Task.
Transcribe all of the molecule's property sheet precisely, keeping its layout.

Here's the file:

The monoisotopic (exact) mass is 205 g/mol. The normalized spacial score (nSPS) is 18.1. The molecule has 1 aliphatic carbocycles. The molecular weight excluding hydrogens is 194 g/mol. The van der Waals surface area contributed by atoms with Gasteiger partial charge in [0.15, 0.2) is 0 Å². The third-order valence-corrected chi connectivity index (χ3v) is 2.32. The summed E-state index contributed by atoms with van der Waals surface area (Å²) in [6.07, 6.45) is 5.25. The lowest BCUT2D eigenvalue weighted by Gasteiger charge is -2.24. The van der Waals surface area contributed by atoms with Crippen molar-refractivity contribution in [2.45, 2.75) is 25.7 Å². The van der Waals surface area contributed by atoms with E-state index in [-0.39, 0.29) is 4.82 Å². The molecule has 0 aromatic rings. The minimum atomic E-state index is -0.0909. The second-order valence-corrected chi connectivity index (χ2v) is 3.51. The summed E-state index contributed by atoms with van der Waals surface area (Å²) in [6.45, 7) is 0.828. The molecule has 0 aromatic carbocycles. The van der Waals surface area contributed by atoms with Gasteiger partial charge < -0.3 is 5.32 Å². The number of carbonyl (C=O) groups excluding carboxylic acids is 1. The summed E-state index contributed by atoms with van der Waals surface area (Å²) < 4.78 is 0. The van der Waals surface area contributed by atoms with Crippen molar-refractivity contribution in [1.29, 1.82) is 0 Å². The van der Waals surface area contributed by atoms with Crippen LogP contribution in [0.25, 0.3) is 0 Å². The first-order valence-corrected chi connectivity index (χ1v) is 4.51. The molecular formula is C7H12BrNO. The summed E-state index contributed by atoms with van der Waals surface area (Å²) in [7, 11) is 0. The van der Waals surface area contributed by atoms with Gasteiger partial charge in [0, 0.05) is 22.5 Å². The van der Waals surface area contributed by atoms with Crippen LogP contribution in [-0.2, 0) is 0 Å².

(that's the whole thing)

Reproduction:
The monoisotopic (exact) mass is 205 g/mol. The normalized spacial score (nSPS) is 18.1. The molecule has 1 aliphatic carbocycles. The molecular weight excluding hydrogens is 194 g/mol. The van der Waals surface area contributed by atoms with Gasteiger partial charge in [0.15, 0.2) is 0 Å². The third-order valence-corrected chi connectivity index (χ3v) is 2.32. The summed E-state index contributed by atoms with van der Waals surface area (Å²) in [6.07, 6.45) is 5.25. The lowest BCUT2D eigenvalue weighted by Gasteiger charge is -2.24. The van der Waals surface area contributed by atoms with Crippen molar-refractivity contribution in [2.45, 2.75) is 25.7 Å². The van der Waals surface area contributed by atoms with E-state index in [-0.39, 0.29) is 4.82 Å². The molecule has 0 aromatic rings. The minimum atomic E-state index is -0.0909. The second-order valence-corrected chi connectivity index (χ2v) is 3.51. The summed E-state index contributed by atoms with van der Waals surface area (Å²) in [6.45, 7) is 0.828. The molecule has 0 aromatic carbocycles. The van der Waals surface area contributed by atoms with Gasteiger partial charge < -0.3 is 5.32 Å². The number of carbonyl (C=O) groups excluding carboxylic acids is 1. The summed E-state index contributed by atoms with van der Waals surface area (Å²) < 4.78 is 0. The van der Waals surface area contributed by atoms with Crippen molar-refractivity contribution in [1.29, 1.82) is 0 Å². The van der Waals surface area contributed by atoms with Crippen LogP contribution in [0.25, 0.3) is 0 Å². The first-order valence-corrected chi connectivity index (χ1v) is 4.51. The molecular formula is C7H12BrNO. The summed E-state index contributed by atoms with van der Waals surface area (Å²) in [7, 11) is 0. The van der Waals surface area contributed by atoms with Gasteiger partial charge in [0, 0.05) is 22.5 Å². The van der Waals surface area contributed by atoms with Crippen LogP contribution in [-0.2, 0) is 0 Å².